India pushes on with IPOs from life insurance sector
India is trying to get its life insurers out from between a rock and a hard place by pushing ahead with new legislation to ease the way for their IPOs. The move has been a long time coming, but any marquee public offerings from the country’s life insurance firms are still at least a year away, writes John Loh.
On September 9, the Insurance Regulatory and Development Authority of India (IRDA) issued a set of proposed guidelines that build on rules first released in 2011. Those rules were meant to push life insurance companies operating in the country to raise capital.
But the regulations yielded zero results, with none of India’s 24 life insurers taking up the offer to list. This was partly because market conditions were not conducive as the benchmark indices had fallen nearly 20% around the time the rules were announced in December 2011.
Structural issues were also a huge barrier. The earlier regulations called for IPO candidates to have completed 10 years in operation, along with an embedded value – an estimate of future values based on present assets and liabilities and future income – of 2x equity capital.
Adding to their woes was the problem of foreign ownership. Many life insurance firms were formed via joint ventures with foreign providers, such as Prudential or Standard Life, but their participation was capped at 26%.
The new regulations will aim to ease those restrictions.
“The proposal is a good development,” said Biswajit Chatterjee, a partner with law firm Squire Patton Boggs in Singapore. “They have done away with the 10-year operating track record and 2x embedded value.”
Until now the foreign joint venture partners had been reluctant to list because their holdings would be diluted under an IPO. Foreign investors would also have been effectively shut out of these deals — an outcome that would have depressed valuations.
But in March, the government raised the foreign ownership cap for insurance firms from 26% to 49% — removing a major roadblock for potential floats.
After a four-year lull, it seems like things are finally picking up. The chairman of HDFC Standard Life Insurance Co, India’s second biggest privately owned life insurer, is understood to have told shareholders in July that an IPO was about a year away.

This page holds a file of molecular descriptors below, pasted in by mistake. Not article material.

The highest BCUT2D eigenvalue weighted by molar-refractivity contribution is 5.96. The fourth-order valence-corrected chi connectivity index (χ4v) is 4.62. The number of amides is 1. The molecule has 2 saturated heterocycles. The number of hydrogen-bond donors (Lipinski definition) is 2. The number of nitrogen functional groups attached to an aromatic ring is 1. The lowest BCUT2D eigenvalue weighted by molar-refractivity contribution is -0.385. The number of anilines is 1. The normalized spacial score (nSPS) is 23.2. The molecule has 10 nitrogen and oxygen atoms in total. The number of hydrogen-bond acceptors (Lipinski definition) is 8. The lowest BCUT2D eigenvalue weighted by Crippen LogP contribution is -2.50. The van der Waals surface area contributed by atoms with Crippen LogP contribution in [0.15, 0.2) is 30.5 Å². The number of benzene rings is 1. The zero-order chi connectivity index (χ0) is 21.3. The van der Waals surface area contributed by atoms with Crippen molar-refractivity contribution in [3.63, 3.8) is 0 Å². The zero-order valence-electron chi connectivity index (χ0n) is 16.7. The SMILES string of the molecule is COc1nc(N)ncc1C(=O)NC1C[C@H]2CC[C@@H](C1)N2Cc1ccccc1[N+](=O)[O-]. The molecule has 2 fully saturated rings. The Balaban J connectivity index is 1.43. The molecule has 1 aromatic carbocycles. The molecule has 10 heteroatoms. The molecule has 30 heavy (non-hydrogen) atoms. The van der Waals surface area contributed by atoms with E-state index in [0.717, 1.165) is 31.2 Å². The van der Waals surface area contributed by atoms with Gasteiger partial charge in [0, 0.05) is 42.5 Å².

That would be a landmark transaction, and the first Indian life insurer to be listed since the state allowed private companies to get into the industry in 2000.
Bankers in India say it is not known how much the three could raise should they decide to float, but volumes would be substantial.
IRDA’s proposed changes to legislation, now under consultation, will make insurers more transparent and improve the health of the financial system, said Manan Lahoty, a partner at law firm Luthra & Luthra. “IRDA also wants the public to be able to share in the returns of the life insurance companies,” he said.
Yet the process will be far from smooth sailing. One clause in the draft rules suggests that the IRDA has the power to push a life insurance firm to list if the circumstance warrants so. And that firm will have one year to carry out a listing if it is asked to do so by IRDA.
“On what basis will IRDA make that determination? It seems strange that the regulator can force an IPO,” said Chatterjee. “They are likely to get feedback from market participants on that clause.”
But another market observer reckoned that IRDA wanted to give itself such powers because it was concerned about capital levels and wanted to ensure that insurers had access to capital, while preventing any event of default to policyholders.
“Some of the latecomers to the industry are struggling financially as they haven’t been through a full underwriting cycle or had the time to gain market share,” added Chatterjee. “It’s a tall order to be hugely profitable in the first few years of operations in this industry.”
And while the government has loosed restrictions on foreign ownership, the lack of clarity continues to be a hurdle. On one level, the rules require that ownership and ultimate control of life insurance companies remains in the hands of resident Indians. But if the foreign partner lifts its stake to the new upper limit of 49%, then the partner would want to have joint, rather than minority, control.
The other issue is also how the government will quantify the various tiers of foreign ownership. Most life insurance firms are subsidiaries of banks and also have joint ventures with foreign parties, resulting in two levels of foreign ownership at the parent and subsidiary level.
“The amended rules are helpful in that they will allow a larger pool of life insurers to go for IPOs, but more important is clarity on the foreign investment rules,” said an ECM banker in Mumbai. “That’s why we won’t see any IPOs till the second half of 2016.”
HDFC Standard Life has approached market participants to pitch for a potential IPO over the past few months, said a second banker in Mumbai. ICICI Life has also begun the process, bu t it has not made as much progress. SBI Life meanwhile has no immediate plans for a listing.
“With no pure play insurers listed in India, it’s possible they will attract a premium once they hit the market,” the banker said. “A few private insurers are keen to list as well. It’s a lucrative industry as India is underpenetrated in terms of insurance coverage.”
Some market watchers also wonder whether Life Insurance Corp (LIC), the state-owned insurance giant, could head down the IPO route. “Since the government is pushing for the divestment of state assets, there is a chance it could be a candidate for an IPO,” added Chatterjee.